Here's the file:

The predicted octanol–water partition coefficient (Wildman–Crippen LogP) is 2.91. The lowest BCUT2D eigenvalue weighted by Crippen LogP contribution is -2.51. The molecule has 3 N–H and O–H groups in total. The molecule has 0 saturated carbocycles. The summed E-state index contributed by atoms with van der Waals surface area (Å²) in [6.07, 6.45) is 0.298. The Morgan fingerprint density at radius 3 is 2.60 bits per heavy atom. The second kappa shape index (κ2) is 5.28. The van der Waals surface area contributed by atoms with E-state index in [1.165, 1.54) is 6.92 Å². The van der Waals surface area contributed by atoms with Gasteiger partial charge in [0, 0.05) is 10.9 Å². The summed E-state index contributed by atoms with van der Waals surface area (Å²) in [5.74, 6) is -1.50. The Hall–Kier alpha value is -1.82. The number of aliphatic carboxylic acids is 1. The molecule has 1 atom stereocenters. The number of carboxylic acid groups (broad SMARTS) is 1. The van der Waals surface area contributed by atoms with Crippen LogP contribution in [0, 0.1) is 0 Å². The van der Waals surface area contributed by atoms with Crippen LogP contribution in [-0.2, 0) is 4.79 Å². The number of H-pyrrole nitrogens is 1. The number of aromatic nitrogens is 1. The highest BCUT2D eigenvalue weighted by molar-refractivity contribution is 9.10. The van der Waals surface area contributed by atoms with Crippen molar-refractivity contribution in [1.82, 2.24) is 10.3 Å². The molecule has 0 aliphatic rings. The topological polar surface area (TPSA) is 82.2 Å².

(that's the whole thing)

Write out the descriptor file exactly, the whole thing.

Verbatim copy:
The predicted octanol–water partition coefficient (Wildman–Crippen LogP) is 2.91. The lowest BCUT2D eigenvalue weighted by Crippen LogP contribution is -2.51. The molecule has 3 N–H and O–H groups in total. The molecule has 0 saturated carbocycles. The summed E-state index contributed by atoms with van der Waals surface area (Å²) in [6.07, 6.45) is 0.298. The Morgan fingerprint density at radius 3 is 2.60 bits per heavy atom. The second kappa shape index (κ2) is 5.28. The van der Waals surface area contributed by atoms with E-state index in [1.165, 1.54) is 6.92 Å². The van der Waals surface area contributed by atoms with Gasteiger partial charge in [0, 0.05) is 10.9 Å². The summed E-state index contributed by atoms with van der Waals surface area (Å²) in [5.74, 6) is -1.50. The Hall–Kier alpha value is -1.82. The number of aliphatic carboxylic acids is 1. The molecule has 1 atom stereocenters. The number of carboxylic acid groups (broad SMARTS) is 1. The van der Waals surface area contributed by atoms with Crippen LogP contribution in [0, 0.1) is 0 Å². The van der Waals surface area contributed by atoms with Crippen LogP contribution in [-0.2, 0) is 4.79 Å². The number of H-pyrrole nitrogens is 1. The number of aromatic nitrogens is 1. The highest BCUT2D eigenvalue weighted by molar-refractivity contribution is 9.10. The van der Waals surface area contributed by atoms with Crippen molar-refractivity contribution in [1.82, 2.24) is 10.3 Å². The molecule has 0 aliphatic rings. The topological polar surface area (TPSA) is 82.2 Å².